How was your Valentines Day? I’m guessing it may have included creating treats for the other kids in class, decorating bags and sending kind thoughts to others. If you have younger kids it may have included a sugar high, played out in a hyper kids after school. For older kids there may have been some sort of drama concerning boyfriends and girlfriends and who received a flower and who didn’t. Phew! As moms, there is a little relief when Valentines is over! On the other hand, Valentines does have a redeeming value in that it reminds us to focus on loving each other. Honestly, we should be giving the gift of love all year long, not just on Feb 14. Instead of sending candy, flowers and hearts we should be about the business of showing genuine love to others through our kind words and deeds. Paul said in his letter to the Romans, “Don’t pretend to love others. Really love them. Hate what is wrong. Stand on the side of the good. Love each other with genuine affection and take delight in honoring each other.” (Romans 12:9, 10) Paul did not tell Christians to just do this on Valentines Day (actually I’m thinking Valentines Day started a few centuries after Paul anyway). So let’s decide to practice a sincere love everyday; loving both the easy to love and the more difficult to love people. Think of the transformation that would take place in our community if we made love a top priority every day of the year!

Family Fun: Instead of throwing away all the Valentines received by your kids, put them in a box near your kitchen table. Pick out one Valentine every day and pray for the person who sent it. Possibly one of the greatest ways for us to begin to love others is to pray for them. Write out Romans 12:9, 10 on a large index card and place it in the kitchen as a reminder to live loving lives everyday of the year.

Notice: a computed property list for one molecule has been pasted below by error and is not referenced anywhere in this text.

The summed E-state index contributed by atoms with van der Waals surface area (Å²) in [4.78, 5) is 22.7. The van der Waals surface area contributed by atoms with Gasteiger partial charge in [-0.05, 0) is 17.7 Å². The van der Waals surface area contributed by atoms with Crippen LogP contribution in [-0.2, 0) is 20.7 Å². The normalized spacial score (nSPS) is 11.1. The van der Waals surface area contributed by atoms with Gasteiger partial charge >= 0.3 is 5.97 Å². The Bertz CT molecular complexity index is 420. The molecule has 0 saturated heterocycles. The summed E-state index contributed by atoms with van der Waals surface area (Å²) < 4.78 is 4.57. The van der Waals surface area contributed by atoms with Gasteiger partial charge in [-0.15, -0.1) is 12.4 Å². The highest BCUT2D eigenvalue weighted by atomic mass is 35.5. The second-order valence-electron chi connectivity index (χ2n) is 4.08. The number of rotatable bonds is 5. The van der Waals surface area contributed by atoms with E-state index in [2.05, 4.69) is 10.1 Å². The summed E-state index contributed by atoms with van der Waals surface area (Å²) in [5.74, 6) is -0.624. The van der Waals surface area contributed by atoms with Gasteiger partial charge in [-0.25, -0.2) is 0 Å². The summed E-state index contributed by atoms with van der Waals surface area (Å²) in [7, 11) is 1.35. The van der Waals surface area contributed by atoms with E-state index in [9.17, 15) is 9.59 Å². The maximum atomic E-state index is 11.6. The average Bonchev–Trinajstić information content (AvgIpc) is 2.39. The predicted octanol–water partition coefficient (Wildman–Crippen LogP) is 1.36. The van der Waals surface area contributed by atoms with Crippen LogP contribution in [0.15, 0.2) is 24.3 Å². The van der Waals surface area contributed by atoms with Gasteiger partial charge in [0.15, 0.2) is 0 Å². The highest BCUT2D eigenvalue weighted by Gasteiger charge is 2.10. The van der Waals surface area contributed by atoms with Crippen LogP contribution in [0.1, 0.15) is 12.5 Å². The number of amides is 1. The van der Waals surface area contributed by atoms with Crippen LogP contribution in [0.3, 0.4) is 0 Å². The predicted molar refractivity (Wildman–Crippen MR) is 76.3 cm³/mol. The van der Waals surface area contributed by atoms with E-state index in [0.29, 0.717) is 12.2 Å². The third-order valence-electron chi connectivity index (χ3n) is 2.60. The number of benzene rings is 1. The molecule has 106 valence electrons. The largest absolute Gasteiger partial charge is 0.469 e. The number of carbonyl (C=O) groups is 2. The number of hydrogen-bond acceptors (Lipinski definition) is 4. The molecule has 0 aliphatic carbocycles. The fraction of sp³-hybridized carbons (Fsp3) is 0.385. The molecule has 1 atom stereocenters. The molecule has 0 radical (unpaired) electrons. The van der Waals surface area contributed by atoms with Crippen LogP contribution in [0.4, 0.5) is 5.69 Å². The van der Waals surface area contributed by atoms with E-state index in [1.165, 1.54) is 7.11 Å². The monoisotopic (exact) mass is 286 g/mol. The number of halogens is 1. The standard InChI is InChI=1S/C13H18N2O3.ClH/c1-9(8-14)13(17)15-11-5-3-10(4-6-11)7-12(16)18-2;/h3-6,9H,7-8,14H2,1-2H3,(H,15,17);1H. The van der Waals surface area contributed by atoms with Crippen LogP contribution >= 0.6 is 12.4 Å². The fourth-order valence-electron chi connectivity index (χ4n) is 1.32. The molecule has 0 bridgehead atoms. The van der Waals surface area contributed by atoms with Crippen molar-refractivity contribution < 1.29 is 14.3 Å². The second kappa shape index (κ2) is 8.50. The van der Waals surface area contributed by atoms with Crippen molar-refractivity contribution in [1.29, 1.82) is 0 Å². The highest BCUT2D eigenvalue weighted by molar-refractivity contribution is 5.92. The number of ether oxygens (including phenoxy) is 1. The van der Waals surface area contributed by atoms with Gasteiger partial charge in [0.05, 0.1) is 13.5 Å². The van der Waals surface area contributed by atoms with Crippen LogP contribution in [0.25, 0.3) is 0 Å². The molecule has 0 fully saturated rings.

Monday, February 11, 2008

Flat on Bunk

Several blogs back I mentioned to you that during the lent season I was going to follow a book called Be Still (Howard Publishing) which leads you through 31 days of meditative prayer. So far I’m loving it! I think one of the most important lessons I am learning is the value of doing just what the title encourages, be still. In our go, go, go culture we tend to feel as though we need to be doing something all the time. Fill every minute! But when we live this way we sometimes don’t face God and ourselves. Being still allows us an opportunity to hear His voice, instead of being distracted by the noises of busyness. Now I know as a mom this is not easy to do. How in the world can you find a quiet moment alone when you are in charge of so many others? I want to suggest an old camp counselor secret. It is called FOB (flat on bunk). You see as a busy camp counselor in the piney woods of east Texas, not only did the campers need a quiet moment, but so did us counselors. So FOB was mandatory every afternoon. Now if we could do it with 8 adolescents in our cabin, I think you can do it as a mom. Try it and see. Tell the kids, every afternoon you are starting a new routine, 30 minutes FOB (don’t call it nap time or it will be rejected completely – a name is everything). FOB can be after lunch or after you return from work. Remember mom, you need the quiet stillness just as much as they do. Set a timer for 30 minutes and tell the kids that alligators will eat them if they get off their bed. No, I’m just kidding, don’t say that, but do tell them how important it is to stay on their bed laying down until the buzzer goes off. Encourage them to look at books, pray or rest. You do the same. Choose a passage from scripture to meditate on during this time. Most importantly I want to encourage you to hear God’s loving voice saying, “I am with you. I will lead you and guide you for I love you my precious child.”